One day the magic mirror discloses to Belle that her father has been gravely ill since her departure and is now on the verge of death. She implores the beast to allow her to visit her father, promising to return. He grants her wish allowing her eight days away from him stating that if she does not return he will die of grief. He gives her the two most valuable objects in his life, the golden key that opens the door to the building which stores his vast wealth; and his glove, which will transport her back to the castle. Belle's return invigorates her father and he makes a recovery; while by his side she sheds tears that turn to diamonds. The rest of her family is not pleased by her return knowing what a great fortune is within their grasp. Avenant joins the plot to murder the beast and steal his riches. The sisters in an attempt to detain Belle so that she will miss her deadline to return, use onions to elicit phony tears as they plead with her to stay. Meanwhile, they have stolen the golden key and given it to Avenant and their brother.

A tormented Beast sends Magnificent to bring Belle back to him, but when the horse arrives, the two would-be thieves mount him and head for the treasure. Afraid to open the door with the key, Avenant suggests that they enter the building through the skylight. By this time Belle has discovered her family's treachery and has also seen an image of the dying beast in the magic mirror that the Beast sent along with Magnificent. In a panic, she uses the glove to return to the Beast in time to save him. She is too late and the Beast is dead. As she cradles him in her arms and is about to declare her love for him, Avenant is killed by an arrow shot by a statue of the goddess Diana, the protector of the Beast's wealth. Belle's brother looks on in horror as the dying Avenant changes into the beast, while the Beast is resurrected as a handsome prince who looks exactly like Avenant. The prince and Belle float gracefully up to his kingdom where Belle will be his Queen.

A happy ending? Yes, but with qualifications. Belle is not overjoyed that the prince looks like Avenant. The prince is aware of this and asks her if she loved Avenant and she replies "Yes". When he asks if she loved the Beast, she also answers "Yes", but with a totally different tone of voice. Her delivery of the second 'yes' makes us believe that she would rather have the beast at her side than the Prince Charming who takes his place. She loved the beast for the gentle soul he truly was, and his ugliness was of no consequence. It is said that at the film's premiere, Greta Garbo shouted from the audience, "Where is my Beast?", echoing Belle's exact thoughts.


  1. Saz, this is a beautiful movie, both asthetically and narratively. I love Cocteau's movies, especially this and the Orphic trilogy. Thanks for highlighting it. Great review.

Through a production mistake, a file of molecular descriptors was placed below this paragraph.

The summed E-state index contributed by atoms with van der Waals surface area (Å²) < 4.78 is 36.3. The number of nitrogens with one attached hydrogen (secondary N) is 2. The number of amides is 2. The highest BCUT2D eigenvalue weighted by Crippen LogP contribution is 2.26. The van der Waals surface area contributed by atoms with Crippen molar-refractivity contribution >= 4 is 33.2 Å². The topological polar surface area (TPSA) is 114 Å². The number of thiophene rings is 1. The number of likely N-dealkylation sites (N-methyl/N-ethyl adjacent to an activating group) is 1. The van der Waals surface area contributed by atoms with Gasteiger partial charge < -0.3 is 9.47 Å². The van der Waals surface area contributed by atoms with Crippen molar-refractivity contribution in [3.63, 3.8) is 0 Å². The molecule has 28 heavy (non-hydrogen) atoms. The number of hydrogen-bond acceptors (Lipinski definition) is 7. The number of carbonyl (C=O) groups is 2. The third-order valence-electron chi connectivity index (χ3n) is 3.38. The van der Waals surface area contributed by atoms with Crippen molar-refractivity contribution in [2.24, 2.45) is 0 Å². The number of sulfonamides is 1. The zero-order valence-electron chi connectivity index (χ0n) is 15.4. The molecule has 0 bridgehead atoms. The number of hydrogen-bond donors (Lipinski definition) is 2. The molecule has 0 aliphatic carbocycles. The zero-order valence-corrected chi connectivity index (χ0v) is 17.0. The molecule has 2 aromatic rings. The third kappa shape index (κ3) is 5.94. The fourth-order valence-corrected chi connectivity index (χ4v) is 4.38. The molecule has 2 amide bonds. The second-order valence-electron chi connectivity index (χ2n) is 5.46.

2. Saz,this is a lovely tribute to one of the most lyrical, poetic films of all times! I'd never heard the Garbo story, but I suspect that most viewers (like me) echo her sentiment. It's an impressive film in all departments, but--as you pointed out--the set design and cinematopgraphy are truly magical. I truly believed in this enchanted world.

  3. Saz - I was overjoyed when I came to the Cafe this morning and saw this post - and I probably devoured it more than read it. It's a wonderful piece on a timeless work of art. I first saw Beauty and the Beast many years ago in a 'revival house' (do I miss those!) with a group of friends. All of the ladies among us fell madly for the beast and, like Beauty and Garbo, felt the Prince, though charming, was a letdown, romantically speaking. Excellent selection of artwork to illustrate Cocteau's visual influences, too - it seems to me that the interior scenes suggest Vermeer and the exteriors - particularly scenes of woods, paths, ruins and stone steps - evoke Gustave Dore. Thank you, Saz - great work.

  4. "La Belle et la Bete" makes the viewer feel like she/he is walking alongside the characters as the story ensues. It is mesmerizing, enchanting, and sometimes frightening as we encounter the world of the Beast. Then there is a shift as we reencounter the real world and discover its ugliness and greed. One cheers for the righteousness of Belle and the Beast. Avarice kills Avenant.

    I love the artistry of the black and white. The sets and costumes are exquisite and make the fantasy come to life. The story is lovely and believable, under Cocteau's masterful hand.

    Your tribute is impeccable, Saz. This is the perfect conclusion to a month of Love Stories.

  5. People have been recommending this movie to me, and I am so glad that I know French because it would be great to seea classic film of French cinema too.